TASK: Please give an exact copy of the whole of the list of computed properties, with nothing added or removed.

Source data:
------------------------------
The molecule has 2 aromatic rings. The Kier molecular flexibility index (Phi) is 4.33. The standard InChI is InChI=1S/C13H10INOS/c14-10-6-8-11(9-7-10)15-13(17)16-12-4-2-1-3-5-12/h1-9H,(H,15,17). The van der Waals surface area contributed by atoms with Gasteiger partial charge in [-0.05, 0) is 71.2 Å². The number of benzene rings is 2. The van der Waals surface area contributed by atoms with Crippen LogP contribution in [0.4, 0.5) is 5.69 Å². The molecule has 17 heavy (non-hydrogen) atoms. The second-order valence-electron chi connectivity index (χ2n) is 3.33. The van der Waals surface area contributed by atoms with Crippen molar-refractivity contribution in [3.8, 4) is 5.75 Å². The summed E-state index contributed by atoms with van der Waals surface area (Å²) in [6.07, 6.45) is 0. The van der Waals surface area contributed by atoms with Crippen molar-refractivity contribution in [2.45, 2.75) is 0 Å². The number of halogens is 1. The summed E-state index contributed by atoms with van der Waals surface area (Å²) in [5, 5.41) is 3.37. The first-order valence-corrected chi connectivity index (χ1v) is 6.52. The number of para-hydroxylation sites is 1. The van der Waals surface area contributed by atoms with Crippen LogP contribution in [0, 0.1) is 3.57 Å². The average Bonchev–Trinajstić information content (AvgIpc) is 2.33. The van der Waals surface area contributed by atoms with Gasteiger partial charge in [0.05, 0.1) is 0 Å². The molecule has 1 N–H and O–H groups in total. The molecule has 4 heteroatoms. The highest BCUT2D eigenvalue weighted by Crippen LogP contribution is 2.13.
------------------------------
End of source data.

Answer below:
The molecule has 2 aromatic rings. The Kier molecular flexibility index (Phi) is 4.33. The standard InChI is InChI=1S/C13H10INOS/c14-10-6-8-11(9-7-10)15-13(17)16-12-4-2-1-3-5-12/h1-9H,(H,15,17). The van der Waals surface area contributed by atoms with Gasteiger partial charge in [-0.05, 0) is 71.2 Å². The number of benzene rings is 2. The van der Waals surface area contributed by atoms with Crippen LogP contribution in [0.4, 0.5) is 5.69 Å². The molecule has 17 heavy (non-hydrogen) atoms. The second-order valence-electron chi connectivity index (χ2n) is 3.33. The van der Waals surface area contributed by atoms with Crippen molar-refractivity contribution in [3.8, 4) is 5.75 Å². The summed E-state index contributed by atoms with van der Waals surface area (Å²) in [6.07, 6.45) is 0. The van der Waals surface area contributed by atoms with Crippen molar-refractivity contribution in [2.45, 2.75) is 0 Å². The number of halogens is 1. The summed E-state index contributed by atoms with van der Waals surface area (Å²) in [5, 5.41) is 3.37. The first-order valence-corrected chi connectivity index (χ1v) is 6.52. The number of para-hydroxylation sites is 1. The van der Waals surface area contributed by atoms with Crippen LogP contribution in [0, 0.1) is 3.57 Å². The average Bonchev–Trinajstić information content (AvgIpc) is 2.33. The van der Waals surface area contributed by atoms with Gasteiger partial charge in [0.05, 0.1) is 0 Å². The molecule has 1 N–H and O–H groups in total. The molecule has 4 heteroatoms. The highest BCUT2D eigenvalue weighted by Crippen LogP contribution is 2.13.